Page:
e-Talk Radio: Mazzucco, Frank, 3 October 2000

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front that you can't get it to me with all those other functions by the due date. Rather than waiting two or three weeks before the due date to find out.

Carol: Right. And I think one of our issues is the fact that although software is becoming more concrete and more a part of our everyday life, you can't touch and feel code. You can't tell, if a developer says yes, it will be done by a certain date, and we get two weeks up to the date, if it's a house, and you're at the framing stage two weeks before moving, you know that you're not going to move in. But with software, can you really do that?

Frank: Well, you can. Again, this gets back to fundamentals. Do you have good project estimating and good project planning and tracking mechanisms in place? So that you know how far along you are in the process. How many things you're getting done and what's likely to be done by the due date, what's likely not to be done by the due date. Do you have good metrics in place? Are you tracking historically how much software you've been able to produce in a given period of time? And applying that, going forward, to understand how much you'll be able to produce in the future. We talked a little bit about function points before. If you use the analogy of, and function points are just a rough measure of size, if you're able to produce ten function points per person-month, and your estimate on this project says you're going to produce function points at a rate of 40 per person-month, then you must ask yourself what's different about this project that I'm going to have four times better productivity than I have had before in the past? And the answer usually is, there's nothing different about this project, I've just grossly underestimated the scope and the effort.

Carol: And I want to be really optimistic, because this is going to be the project where nothing goes wrong.

Frank: Right.

Carol: And I think that's one of the fundamentals of the software process improvement, is that you need a process in place, a fundamental, structured, good process that will allow you to build in quality. And I know that you've got a favorite quote that I think you'd like to share with people about software defects. In terms of, we've got bug-laden software, and even if you use a good process, it doesn't seem like we can ever get bug-free software.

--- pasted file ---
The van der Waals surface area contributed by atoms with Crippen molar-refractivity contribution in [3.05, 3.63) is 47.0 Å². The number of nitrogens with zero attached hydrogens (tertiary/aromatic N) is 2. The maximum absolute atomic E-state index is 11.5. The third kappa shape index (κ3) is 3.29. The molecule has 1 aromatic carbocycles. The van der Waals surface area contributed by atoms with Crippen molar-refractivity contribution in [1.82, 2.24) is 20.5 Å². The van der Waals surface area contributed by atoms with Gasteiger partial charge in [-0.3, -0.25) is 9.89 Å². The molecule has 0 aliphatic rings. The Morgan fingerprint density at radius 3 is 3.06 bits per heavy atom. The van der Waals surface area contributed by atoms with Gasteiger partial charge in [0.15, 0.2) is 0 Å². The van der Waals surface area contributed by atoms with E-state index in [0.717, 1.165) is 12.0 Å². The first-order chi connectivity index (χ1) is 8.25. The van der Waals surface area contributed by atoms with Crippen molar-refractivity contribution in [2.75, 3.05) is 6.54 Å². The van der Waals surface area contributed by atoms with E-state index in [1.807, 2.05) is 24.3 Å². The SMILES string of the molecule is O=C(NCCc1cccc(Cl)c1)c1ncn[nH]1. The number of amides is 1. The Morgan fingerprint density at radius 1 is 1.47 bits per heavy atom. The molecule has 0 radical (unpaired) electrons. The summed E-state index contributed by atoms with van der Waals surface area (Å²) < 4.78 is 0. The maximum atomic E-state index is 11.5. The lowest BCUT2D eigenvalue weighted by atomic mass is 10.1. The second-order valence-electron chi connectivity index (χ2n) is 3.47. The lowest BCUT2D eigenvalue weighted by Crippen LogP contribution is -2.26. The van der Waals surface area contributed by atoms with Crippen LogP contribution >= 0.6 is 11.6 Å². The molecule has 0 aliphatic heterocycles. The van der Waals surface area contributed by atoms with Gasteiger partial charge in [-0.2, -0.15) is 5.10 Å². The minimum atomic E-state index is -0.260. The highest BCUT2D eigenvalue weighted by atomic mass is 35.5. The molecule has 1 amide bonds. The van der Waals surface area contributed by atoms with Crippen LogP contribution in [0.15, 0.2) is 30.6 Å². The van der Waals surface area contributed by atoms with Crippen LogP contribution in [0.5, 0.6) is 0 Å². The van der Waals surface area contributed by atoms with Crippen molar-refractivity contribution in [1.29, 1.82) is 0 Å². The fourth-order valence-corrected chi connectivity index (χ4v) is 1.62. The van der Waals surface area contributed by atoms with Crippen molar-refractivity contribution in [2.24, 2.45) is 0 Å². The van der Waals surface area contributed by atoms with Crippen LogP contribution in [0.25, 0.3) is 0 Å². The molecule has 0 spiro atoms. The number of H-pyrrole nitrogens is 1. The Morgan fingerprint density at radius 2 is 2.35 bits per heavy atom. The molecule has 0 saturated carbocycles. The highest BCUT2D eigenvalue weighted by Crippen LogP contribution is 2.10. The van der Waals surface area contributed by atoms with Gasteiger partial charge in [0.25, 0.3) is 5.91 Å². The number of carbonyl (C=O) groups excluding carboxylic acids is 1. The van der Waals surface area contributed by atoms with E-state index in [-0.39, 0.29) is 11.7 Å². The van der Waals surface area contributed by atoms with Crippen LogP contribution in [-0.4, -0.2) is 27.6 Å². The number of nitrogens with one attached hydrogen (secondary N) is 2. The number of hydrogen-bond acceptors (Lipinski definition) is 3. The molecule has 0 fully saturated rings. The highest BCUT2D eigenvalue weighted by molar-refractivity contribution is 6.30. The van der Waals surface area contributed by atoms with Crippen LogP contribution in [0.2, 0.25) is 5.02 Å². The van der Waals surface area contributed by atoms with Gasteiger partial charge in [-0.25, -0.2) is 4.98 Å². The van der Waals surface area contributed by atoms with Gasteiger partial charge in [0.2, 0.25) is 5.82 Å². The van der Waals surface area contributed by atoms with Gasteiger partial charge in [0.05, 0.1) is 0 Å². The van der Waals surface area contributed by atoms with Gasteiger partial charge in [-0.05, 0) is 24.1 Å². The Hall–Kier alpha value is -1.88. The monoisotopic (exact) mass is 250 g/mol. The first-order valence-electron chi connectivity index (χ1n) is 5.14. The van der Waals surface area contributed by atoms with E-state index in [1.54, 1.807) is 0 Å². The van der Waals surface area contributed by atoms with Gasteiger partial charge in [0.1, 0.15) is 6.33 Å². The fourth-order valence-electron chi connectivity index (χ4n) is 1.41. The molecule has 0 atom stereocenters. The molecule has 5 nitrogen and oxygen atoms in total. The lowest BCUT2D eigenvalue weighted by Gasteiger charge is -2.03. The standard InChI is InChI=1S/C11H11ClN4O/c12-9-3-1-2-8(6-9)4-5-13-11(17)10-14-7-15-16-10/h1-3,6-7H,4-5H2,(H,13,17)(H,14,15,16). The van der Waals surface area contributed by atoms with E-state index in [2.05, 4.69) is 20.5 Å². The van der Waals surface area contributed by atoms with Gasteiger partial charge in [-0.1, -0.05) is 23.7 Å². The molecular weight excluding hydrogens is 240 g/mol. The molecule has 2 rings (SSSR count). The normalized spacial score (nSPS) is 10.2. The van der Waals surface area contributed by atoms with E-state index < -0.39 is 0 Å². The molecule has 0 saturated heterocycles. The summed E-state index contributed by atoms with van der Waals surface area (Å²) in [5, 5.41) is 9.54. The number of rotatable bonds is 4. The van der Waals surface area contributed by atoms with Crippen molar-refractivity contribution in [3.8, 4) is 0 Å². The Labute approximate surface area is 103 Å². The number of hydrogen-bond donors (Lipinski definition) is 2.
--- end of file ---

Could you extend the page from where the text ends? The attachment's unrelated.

Frank: Exactly, Carol. The quote you're alluding to, which really goes back to the comment you made about this is going to be the project where nothing goes wrong, is essentially that there is no project like that. Donald Canuth, who's very well known in the computer science industry, in fact, is by many people considered to be the father of computer science, the father of computer programming, did a lot of some of the early work that turned this business from a cottage art into a more disciplined science. I'm going to paraphrase here. I heard him say one time that specifying computer software is one of the hardest things that the human race has ever tried to do. It's a very difficult thing to do. It's almost impossible to do it without introducing defects into the process. You pretty much can't specify and write defect-free code the first time. Which sort of belies a lot of the old quality sayings, "Do it right the first time" and all

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